As Lords scrutiny begins on a proposed new planning regime, Bill McKenzie highlights the government’s u-turn away from localism
The first clause of the Growth and Infrastructure Bill encapsulates the Cameron government’s continued attack on localism and a greater emphasis on centralisation of decision-making powers. The clause, which will be debated in the Lords today, gives the Secretary of State for Communities and Local Government the power to strip local planning authorities of their ability to decide planning applications if he (currently Eric Pickles) deems the authority to be ‘failing.’ It is a profoundly anti-localist measure – and one that Labour strongly opposes.
Clause 1 will negate one of the founding principles of the 1947 English Planning System and, if passed, will result in the elimination of the substantive right to have a local planning decision taken by a democratically elected local authority. The measure will enable developers in designated authority areas to have their applications decided by the Secretary of State, or a person appointed by him, without ever being reviewed by the local council. To compound the damage further, the Secretary of State’s decision would be final with no right of appeal.
The Bill provides no definition of what may constitute a failing local authority. Nor does Clause 1 state that the councils it targets will be restricted to those that are failing.
What we see with this clause is the Cameron government attempting to further shift power from local planning authorities to central government. Ministers are recklessly focusing on the speed of decision-making to the detriment of the quality of planning decisions. Of significant concern is the fact that the powers governing designation are far in excess of the government’s stated intent – something the Delegated Powers and Regulatory Reform Committee has recognised.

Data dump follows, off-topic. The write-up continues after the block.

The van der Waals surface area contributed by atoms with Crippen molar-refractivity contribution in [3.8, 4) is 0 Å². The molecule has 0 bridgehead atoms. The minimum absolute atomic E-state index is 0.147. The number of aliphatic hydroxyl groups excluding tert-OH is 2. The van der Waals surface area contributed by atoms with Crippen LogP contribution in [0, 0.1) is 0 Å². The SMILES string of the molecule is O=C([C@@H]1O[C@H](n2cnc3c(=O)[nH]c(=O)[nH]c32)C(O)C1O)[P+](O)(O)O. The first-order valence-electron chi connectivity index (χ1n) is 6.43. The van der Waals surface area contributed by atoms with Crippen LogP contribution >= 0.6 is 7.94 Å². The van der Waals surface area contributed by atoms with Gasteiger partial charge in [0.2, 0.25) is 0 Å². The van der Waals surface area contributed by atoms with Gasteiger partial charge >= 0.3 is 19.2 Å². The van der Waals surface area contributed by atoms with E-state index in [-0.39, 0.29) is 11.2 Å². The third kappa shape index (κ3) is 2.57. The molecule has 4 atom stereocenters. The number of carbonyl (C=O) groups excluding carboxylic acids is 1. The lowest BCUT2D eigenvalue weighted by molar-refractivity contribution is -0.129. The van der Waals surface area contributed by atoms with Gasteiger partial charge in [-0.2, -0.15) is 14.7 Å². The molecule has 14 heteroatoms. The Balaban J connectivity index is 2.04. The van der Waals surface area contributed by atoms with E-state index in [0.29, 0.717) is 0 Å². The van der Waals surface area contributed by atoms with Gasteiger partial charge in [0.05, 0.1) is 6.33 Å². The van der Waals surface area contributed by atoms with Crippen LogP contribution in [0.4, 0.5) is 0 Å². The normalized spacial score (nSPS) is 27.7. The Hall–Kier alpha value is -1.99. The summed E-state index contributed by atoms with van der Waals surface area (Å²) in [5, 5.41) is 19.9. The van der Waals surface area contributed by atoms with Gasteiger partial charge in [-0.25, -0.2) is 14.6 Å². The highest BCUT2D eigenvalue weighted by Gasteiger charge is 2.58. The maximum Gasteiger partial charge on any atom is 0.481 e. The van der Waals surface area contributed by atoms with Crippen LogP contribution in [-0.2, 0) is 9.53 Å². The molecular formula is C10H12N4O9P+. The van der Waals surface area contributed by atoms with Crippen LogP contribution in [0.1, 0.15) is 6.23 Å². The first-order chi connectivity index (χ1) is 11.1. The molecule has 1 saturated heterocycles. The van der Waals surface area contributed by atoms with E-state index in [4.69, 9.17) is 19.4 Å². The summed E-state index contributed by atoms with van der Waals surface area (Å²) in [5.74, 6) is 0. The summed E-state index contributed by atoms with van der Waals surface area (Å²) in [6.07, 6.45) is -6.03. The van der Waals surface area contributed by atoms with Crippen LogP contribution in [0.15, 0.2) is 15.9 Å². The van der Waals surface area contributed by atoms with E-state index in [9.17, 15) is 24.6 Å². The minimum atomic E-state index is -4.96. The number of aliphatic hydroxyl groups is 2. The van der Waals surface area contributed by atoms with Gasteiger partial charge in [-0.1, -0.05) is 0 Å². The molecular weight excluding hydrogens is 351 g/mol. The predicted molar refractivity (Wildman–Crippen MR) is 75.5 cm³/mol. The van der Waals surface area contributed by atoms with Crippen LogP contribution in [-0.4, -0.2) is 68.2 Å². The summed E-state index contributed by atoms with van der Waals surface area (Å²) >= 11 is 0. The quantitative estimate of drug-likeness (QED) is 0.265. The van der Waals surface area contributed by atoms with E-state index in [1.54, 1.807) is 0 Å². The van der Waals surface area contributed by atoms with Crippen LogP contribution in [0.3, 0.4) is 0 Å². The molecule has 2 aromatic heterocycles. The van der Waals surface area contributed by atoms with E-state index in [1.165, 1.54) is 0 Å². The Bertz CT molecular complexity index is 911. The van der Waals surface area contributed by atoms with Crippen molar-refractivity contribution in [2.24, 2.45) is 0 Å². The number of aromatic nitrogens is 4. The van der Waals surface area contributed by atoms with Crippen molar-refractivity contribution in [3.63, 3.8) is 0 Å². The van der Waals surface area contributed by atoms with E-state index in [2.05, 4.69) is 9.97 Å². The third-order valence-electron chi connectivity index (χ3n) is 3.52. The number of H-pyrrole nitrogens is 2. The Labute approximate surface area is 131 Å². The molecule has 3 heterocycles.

There is no conceivable justification for the proposals. Clause 1 appears to be weakly predicated on the proposition that delays in the planning system are holding back growth. But there is no valid evidence for this ill-conceived assumption: the spurious link between the time to decide applications and the creation of economic growth is anecdotal at best.
As it happens, 2012 saw councils approve 87% of all planning applications – a ten year high and a powerful indication that the planning system is not the root cause of the housing crisis. Is it any wonder that the Local Government Association have branded Clause 1 “without justification”, while the Campaign to Protect Rural England states it “marks a dramatic shift away from the Government’s commitment to localism”?
By causing considerable upheaval and uncertainty in the planning system, the government’s proposals will do nothing to help create growth or promote confidence – especially for already struggling local planning authorities.
If Clause 1 goes through, some councils may feel pressurised to opt for speed rather than quality in their decision-making, with the result that communities lose trust in the planning system. Others meanwhile, could fall into a spiral of decline, as their planning fees are diverted away from them and they lose both their engagement with key developers and their own senior staff. In short, the clause is an anti-localist measure that has nothing to do with supporting the improvement of councils and much to do with undermining them.
Lord Bill McKenzie of Luton is Shadow Minister for Communities and Local Government in the Lords
Published 22 January 2013